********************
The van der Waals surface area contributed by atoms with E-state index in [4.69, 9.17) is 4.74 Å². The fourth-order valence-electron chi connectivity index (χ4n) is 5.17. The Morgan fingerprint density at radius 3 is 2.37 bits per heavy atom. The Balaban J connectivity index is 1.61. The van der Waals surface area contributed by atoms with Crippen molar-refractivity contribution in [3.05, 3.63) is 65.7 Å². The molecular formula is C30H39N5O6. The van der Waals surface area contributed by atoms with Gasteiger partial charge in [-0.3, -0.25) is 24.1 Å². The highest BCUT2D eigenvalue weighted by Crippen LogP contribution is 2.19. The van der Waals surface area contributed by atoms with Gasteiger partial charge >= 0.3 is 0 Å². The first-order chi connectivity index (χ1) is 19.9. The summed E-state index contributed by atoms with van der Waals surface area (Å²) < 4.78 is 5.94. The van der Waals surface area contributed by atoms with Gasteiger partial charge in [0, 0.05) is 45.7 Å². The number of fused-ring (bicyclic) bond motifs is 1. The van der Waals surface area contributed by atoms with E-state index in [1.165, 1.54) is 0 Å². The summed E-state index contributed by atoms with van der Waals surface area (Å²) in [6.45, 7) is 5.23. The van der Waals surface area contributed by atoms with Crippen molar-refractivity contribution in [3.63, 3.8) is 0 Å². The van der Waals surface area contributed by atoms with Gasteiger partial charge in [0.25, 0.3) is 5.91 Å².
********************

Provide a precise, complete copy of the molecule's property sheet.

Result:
The van der Waals surface area contributed by atoms with E-state index in [4.69, 9.17) is 4.74 Å². The fourth-order valence-electron chi connectivity index (χ4n) is 5.17. The Morgan fingerprint density at radius 3 is 2.37 bits per heavy atom. The Balaban J connectivity index is 1.61. The van der Waals surface area contributed by atoms with Crippen molar-refractivity contribution in [3.05, 3.63) is 65.7 Å². The molecular formula is C30H39N5O6. The van der Waals surface area contributed by atoms with Gasteiger partial charge in [-0.3, -0.25) is 24.1 Å². The highest BCUT2D eigenvalue weighted by Crippen LogP contribution is 2.19. The van der Waals surface area contributed by atoms with Gasteiger partial charge >= 0.3 is 0 Å². The first-order chi connectivity index (χ1) is 19.9. The summed E-state index contributed by atoms with van der Waals surface area (Å²) < 4.78 is 5.94. The van der Waals surface area contributed by atoms with Gasteiger partial charge in [0, 0.05) is 45.7 Å². The number of fused-ring (bicyclic) bond motifs is 1. The van der Waals surface area contributed by atoms with E-state index in [1.165, 1.54) is 0 Å². The summed E-state index contributed by atoms with van der Waals surface area (Å²) in [6.45, 7) is 5.23. The van der Waals surface area contributed by atoms with Crippen molar-refractivity contribution in [3.63, 3.8) is 0 Å². The van der Waals surface area contributed by atoms with Gasteiger partial charge in [0.25, 0.3) is 5.91 Å².